Vol. 5 Num 1061 Sun. May 27, 2007  

grameenphone TEST SERIES
A collective non-effort

A batsman who scored a first-ball duck had to appear at the press meet yesterday to say all about his side's lacklustre efforts in the second and final Test. It was of course Bangladesh vice-captain Mohammad Ashraful.

The ace right-hander at least could claim that he showed the courage in facing all the uncomfortable questions from the reporters when his captain Habibul Bashar, for the second successive day, escaped to save his blushes.

While everybody were eagerly trying to know of Bashar's version about his outrageous decision to field first, the 34-year old skipper preferred to throw in his deputy into the heat giving him an impression of the tough times that are ahead. And what came from the future Bangladesh captain was all contradictory.

"Their bowlers did an excellent job but our defence was also poor," was the explanation of his team's top-order collapse.

Although he dismissed that fatigue was behind the disaster, the ace right-hander however admitted that they learned another lesson of how tough Test cricket is.

"It is just another lesson for us that anything can happen in Test cricket," observed Ashraful.

What happened on the second day of the final Test at the Mirpur Sher-e-Bangla National Stadium yesterday was not unexpected after Bangladesh think-tank's brainless decision of not batting first at the tailor-made pitch in hot and humid conditions.

India buried the home side under a mountain of runs (610-3dec) and then as expected, got the exhausted Bangladesh top-order out in the middle wanting to ensure that the Tigers had experienced their worst possible time in their return to Test cricket after 13 months.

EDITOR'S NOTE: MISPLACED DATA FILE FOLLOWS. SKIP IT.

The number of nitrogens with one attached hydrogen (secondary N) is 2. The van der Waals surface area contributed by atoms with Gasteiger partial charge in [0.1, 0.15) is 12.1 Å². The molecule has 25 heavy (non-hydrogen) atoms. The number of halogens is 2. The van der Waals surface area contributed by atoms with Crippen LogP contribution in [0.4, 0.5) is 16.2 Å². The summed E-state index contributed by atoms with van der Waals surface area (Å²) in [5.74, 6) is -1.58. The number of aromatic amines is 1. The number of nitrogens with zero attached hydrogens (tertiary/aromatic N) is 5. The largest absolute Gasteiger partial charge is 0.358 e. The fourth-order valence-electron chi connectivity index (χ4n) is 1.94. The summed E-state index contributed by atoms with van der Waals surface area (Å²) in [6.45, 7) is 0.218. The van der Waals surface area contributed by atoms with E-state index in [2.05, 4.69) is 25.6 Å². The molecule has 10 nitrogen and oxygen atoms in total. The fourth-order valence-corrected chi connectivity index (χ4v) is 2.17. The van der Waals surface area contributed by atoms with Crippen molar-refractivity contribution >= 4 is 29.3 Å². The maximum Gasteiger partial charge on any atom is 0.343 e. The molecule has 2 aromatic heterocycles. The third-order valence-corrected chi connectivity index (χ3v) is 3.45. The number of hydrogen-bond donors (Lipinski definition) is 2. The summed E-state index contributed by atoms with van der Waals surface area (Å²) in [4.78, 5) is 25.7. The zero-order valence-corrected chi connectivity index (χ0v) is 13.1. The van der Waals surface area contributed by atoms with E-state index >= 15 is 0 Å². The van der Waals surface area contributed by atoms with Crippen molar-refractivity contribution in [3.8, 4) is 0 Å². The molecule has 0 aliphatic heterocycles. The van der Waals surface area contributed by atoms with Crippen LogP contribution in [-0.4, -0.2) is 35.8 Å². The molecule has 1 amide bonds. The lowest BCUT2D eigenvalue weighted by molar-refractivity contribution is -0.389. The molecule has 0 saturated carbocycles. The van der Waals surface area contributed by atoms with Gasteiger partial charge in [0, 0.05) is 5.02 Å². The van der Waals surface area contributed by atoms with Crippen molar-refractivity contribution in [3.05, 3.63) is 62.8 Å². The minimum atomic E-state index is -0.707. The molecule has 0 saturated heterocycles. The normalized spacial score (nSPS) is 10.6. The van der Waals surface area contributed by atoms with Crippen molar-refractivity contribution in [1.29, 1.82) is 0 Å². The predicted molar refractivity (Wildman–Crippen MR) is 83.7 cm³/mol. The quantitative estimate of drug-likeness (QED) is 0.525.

After having fielded for almost two days under extreme heat, the local boys looked completely out of sorts when Rahul Dravid asked them to bat the remaining one and half hour and the result was the recurrence of a nightmare.

Soon after the lunch session, Bangladesh fielders had their hands on hips and there after they lost four wickets inside three overs to finish the day on 58-5, as they were heading for a disaster.

So, only a miracle can salvage a devastated Habibul Bashar, who gave another example of his lack of confidence by making four runs, and his men facing a possible embarrassing defeat in the series deciding second and final Test match.

The first two days proceedings so far gave the indication of how outgoing coach Dav Whatmore is leaving behind his legacy on the Test team.

Under his guidance Bangladesh is all set to suffer their 13th innings defeats in 27 Tests.

But what will be fresh in everybody's mind is that how a coach of his stature made a gross mistake in his last appearance with the Tigers by taking the decision of fielding first on a placid surface which ultimately killed any chance of a fight in the second Test after a rain-hit draw in Chittagong.

Undoubtedly, the ultimate blame should go to captain but everybody knows how a coach like him can play a big role in a team like Bangladesh.

NOWHERE TO HIDE: Bangladesh captain Habibul Bashar (C) walks back to the dressing room after he was out for just four runs on the second day of the second Test at the Sher-e-Bangla National Stadium in Mirpur yesterday. PHOTO: Anisur Rahman